By Mitzpeh Staff

(Official White House Photo by Pete Souza)
Photo obtained through Wikimedia Commons (Official White House Photo by Pete Souza)

During former President Barack Obama’s term, three low-level staff members gathered during the first night of Passover to have a thrown-together Seder. After Obama, a Christian, discovered this, he turned it into a White House tradition. Every year from then on, they enjoyed Jewish staples like gefilte fish and matzah ball soup, while Malia and Sasha Obama would ask the four questions.

For the head executive of a country that’s less than two percent Jewish to uphold this tradition shows a healthy commitment to diversity and education through experience. It would be easy for the former president to have quietly been supportive of his staff members – but he went out of his way to participate in their ceremony.

Likewise, it’s easier for citizens today to look at past cross-cultural efforts, like women’s suffrage and the civil rights movement, than to appreciate the significance of modern progressive traditions. Mitzpeh’s staff holds that the White House’s Passover Seder is a recent practice to be proud of – something that could promote empathy across religious lines.

By sitting through a reading and sparse meal that puts observers in the mindset of Exodus-era Jews, outsiders gain valuable perspective on Jewish and Israeli history. If the Seder takes place in a religious setting, people of other religions can learn about the faithful love of the Abrahamic God, and if the Seder is posed more as a historical and cultural tradition, guests can capture a small glimpse of the history of this people group.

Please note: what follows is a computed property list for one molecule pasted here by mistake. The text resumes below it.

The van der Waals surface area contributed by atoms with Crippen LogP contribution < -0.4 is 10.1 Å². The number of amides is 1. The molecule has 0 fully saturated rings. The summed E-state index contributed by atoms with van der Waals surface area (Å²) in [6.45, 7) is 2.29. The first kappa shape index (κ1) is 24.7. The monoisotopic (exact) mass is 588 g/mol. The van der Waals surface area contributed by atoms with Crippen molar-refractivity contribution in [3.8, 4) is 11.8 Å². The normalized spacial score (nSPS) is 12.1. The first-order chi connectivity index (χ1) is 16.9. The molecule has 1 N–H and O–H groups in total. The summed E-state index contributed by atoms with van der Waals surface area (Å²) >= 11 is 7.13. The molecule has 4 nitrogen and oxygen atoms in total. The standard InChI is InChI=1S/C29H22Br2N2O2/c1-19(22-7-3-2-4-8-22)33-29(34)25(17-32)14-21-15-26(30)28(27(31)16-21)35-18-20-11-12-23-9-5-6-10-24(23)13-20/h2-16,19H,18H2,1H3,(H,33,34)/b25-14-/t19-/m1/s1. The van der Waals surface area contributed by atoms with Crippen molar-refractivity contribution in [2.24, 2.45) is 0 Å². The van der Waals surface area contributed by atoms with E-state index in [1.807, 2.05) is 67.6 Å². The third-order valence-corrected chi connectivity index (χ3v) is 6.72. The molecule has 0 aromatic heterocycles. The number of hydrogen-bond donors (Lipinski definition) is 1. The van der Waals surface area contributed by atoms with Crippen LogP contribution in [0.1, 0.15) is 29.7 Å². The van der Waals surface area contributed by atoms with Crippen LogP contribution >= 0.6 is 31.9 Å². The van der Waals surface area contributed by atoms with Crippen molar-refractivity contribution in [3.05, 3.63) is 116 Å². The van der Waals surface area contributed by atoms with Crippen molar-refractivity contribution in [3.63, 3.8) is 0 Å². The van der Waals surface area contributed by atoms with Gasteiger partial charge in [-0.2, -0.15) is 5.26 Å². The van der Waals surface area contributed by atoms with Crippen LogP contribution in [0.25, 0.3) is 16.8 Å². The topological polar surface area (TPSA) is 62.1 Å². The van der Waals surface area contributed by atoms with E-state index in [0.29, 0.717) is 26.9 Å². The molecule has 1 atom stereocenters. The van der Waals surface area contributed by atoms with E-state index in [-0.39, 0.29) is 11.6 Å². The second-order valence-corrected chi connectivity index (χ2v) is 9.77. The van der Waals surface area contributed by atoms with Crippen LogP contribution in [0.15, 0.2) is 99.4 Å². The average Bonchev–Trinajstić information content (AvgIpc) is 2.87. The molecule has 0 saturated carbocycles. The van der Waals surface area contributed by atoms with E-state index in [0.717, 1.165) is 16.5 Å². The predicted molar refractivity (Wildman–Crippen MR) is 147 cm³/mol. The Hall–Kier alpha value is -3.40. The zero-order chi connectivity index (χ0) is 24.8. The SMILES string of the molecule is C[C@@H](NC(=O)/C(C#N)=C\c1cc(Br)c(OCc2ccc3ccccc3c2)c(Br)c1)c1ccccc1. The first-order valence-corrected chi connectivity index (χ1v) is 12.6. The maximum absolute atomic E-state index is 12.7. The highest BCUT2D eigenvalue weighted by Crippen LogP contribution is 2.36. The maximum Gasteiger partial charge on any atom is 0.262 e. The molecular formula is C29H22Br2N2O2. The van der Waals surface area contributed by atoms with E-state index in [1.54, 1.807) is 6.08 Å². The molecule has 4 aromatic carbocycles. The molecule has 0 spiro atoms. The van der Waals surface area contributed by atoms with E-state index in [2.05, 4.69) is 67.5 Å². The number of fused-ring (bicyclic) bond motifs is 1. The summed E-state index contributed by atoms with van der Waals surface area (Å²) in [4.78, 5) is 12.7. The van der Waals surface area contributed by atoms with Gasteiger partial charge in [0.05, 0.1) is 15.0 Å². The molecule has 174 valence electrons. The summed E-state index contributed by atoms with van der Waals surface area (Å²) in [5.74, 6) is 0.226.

This allows non-Jews to adjust their views, going forward, to be more compassionate towards those suffering persecution and oppression. Even if none of the significance sinks in, sharing a Seder with friends provides a convenient platform for people to ask questions about Judaism, and realize from what a rich culture the practice emanates.

Whether it was his intention or not, Obama’s action conveyed the message that tolerance should be celebrated, and there’s a lot to learn from others. College students, especially at this university, can emulate his example. On campus, the cultural diversity is vast, which provides a hefty amount of room to grow and challenge yourself in the diverse context. The Mitzpeh staff hopes its peers are taking advantage of this opportunity.

The White House upheld the Seder tradition this year, without the attendance of President Donald Trump. Neither Trump, nor his daughter Ivanka or son-in-law Jared Kushner, who are Jewish, were at the Seder. Trump’s absence came as a surprise to many, due to his support for Jews and Israel throughout his campaign. Instead, he sent out a tweet wishing everyone a Happy Passover that garnered significant attention. It is unclear whether he will be attending future White House Seders.

Happy Passover to everyone celebrating in the United States of America, Israel, and around the world. #ChagSameach

— Donald J. Trump (@realDonaldTrump) April 10, 2017

The transition of office in 2016 would have been the most likely time for this annual observance to fall by the wayside, and Mitzpeh is glad to see this wasn’t the case. On the tail end of the White House’s 10th Seder, it seems as though (with or without the president attending) the practice is well placed to be a lasting tradition.


Blog at